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Monday, October 11, 1999 Published at 12:56 GMT 13:56 UK


Lie detectors tested by probation service

Lie detectors have been tested on sex offenders in the first official trial of its kind in the UK.

The US-style polygraph machines were tested by the West Midlands Probation Service and its results have been reported to other probation services. Some are said to be interested in conducting further tests of their own.
Probation Office David Middleton explains why detector was used on sex offenders
In the week long trial, child abusers and rapists were attached to the machine and monitored while being questioned.

Each of the offenders were required to sit with tubing wrapped around their stomachs and waists to monitor breathing, a cuff was tied to their upper arms to measure variations in heart rate and sensors were fixed to their fingers to gauge pespiration.

They were then questioned for two hours in an attempt to discover whether they were co-operating honestly with their therapists.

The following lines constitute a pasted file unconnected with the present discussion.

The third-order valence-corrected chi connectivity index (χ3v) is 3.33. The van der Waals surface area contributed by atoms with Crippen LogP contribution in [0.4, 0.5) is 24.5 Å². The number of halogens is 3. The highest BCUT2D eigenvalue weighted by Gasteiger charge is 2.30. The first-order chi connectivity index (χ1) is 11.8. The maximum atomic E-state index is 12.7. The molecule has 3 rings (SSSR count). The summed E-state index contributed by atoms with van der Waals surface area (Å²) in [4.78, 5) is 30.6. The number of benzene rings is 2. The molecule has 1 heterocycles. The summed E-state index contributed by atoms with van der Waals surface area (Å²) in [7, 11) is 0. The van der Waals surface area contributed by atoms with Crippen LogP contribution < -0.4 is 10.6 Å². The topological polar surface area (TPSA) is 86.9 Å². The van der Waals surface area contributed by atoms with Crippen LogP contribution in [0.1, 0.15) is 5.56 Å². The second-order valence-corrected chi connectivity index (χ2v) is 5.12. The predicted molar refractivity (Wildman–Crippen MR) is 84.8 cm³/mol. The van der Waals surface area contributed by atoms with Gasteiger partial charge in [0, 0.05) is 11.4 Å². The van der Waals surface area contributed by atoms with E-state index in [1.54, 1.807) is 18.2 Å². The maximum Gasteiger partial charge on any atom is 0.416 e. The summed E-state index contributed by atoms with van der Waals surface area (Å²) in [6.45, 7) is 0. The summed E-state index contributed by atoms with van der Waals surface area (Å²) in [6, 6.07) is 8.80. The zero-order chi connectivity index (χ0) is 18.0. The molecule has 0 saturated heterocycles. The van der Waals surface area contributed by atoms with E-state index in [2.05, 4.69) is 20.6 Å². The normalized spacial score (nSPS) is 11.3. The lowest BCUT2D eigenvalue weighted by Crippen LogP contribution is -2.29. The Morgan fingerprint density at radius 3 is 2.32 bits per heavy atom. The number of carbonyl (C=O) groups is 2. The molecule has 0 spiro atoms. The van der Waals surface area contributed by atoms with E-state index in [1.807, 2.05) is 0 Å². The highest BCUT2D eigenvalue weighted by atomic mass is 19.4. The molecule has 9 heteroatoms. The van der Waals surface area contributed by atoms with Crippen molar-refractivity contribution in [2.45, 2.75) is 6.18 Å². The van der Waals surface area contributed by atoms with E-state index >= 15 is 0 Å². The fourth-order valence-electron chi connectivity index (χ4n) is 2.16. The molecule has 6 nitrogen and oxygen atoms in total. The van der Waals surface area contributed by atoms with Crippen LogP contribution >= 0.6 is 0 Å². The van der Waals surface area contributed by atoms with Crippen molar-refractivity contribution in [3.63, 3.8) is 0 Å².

The questioning was led by polygraph consultant and former US police officer, Dan Sosnowski.

'Control technique'

Mr Sosnowski uses what is known as the "control question" technique in which general questions on honesty and criminality are mixed with questions on the particular type of offence involved.

The idea is that people who are guilty of the specific offences react more vigorously to to the relevant questions.

A spokesman for the West Midlands Probation Service said a number of techniques were used with sex offenders and the lie detectors were being looked at as another option.

He accepted there might be concern some offenders would be able to trick the machine but thought the evidence presented suggested it was easier to trick a therapist.

Lie detectors have been widely used in the US since the 1950s but they remain controversial and their results are not always accepted by courts.

The results of a test taken by the British nanny Louise Woodward to support her plea of not guilty to killing a child in her care were not admitted as evidence at her trial in Massachusetts.

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